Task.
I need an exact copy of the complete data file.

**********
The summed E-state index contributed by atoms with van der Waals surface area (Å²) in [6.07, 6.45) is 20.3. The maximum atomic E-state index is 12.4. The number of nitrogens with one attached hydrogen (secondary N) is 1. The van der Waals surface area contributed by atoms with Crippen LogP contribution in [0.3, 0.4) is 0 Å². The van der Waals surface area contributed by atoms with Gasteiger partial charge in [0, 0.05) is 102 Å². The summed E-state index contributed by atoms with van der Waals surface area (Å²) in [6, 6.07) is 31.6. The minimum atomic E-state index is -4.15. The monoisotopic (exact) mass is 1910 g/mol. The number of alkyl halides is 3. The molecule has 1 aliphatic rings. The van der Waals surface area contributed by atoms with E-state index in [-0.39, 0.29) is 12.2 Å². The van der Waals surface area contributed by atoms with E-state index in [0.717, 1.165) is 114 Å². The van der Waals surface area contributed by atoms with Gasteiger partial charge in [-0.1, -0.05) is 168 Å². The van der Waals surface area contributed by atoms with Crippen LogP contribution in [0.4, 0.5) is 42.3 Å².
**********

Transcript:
The summed E-state index contributed by atoms with van der Waals surface area (Å²) in [6.07, 6.45) is 20.3. The maximum atomic E-state index is 12.4. The number of nitrogens with one attached hydrogen (secondary N) is 1. The van der Waals surface area contributed by atoms with Crippen LogP contribution in [0.3, 0.4) is 0 Å². The van der Waals surface area contributed by atoms with Gasteiger partial charge in [0, 0.05) is 102 Å². The summed E-state index contributed by atoms with van der Waals surface area (Å²) in [6, 6.07) is 31.6. The minimum atomic E-state index is -4.15. The monoisotopic (exact) mass is 1910 g/mol. The number of alkyl halides is 3. The molecule has 1 aliphatic rings. The van der Waals surface area contributed by atoms with E-state index in [-0.39, 0.29) is 12.2 Å². The van der Waals surface area contributed by atoms with E-state index in [0.717, 1.165) is 114 Å². The van der Waals surface area contributed by atoms with Gasteiger partial charge in [-0.1, -0.05) is 168 Å². The van der Waals surface area contributed by atoms with Crippen LogP contribution in [0.4, 0.5) is 42.3 Å².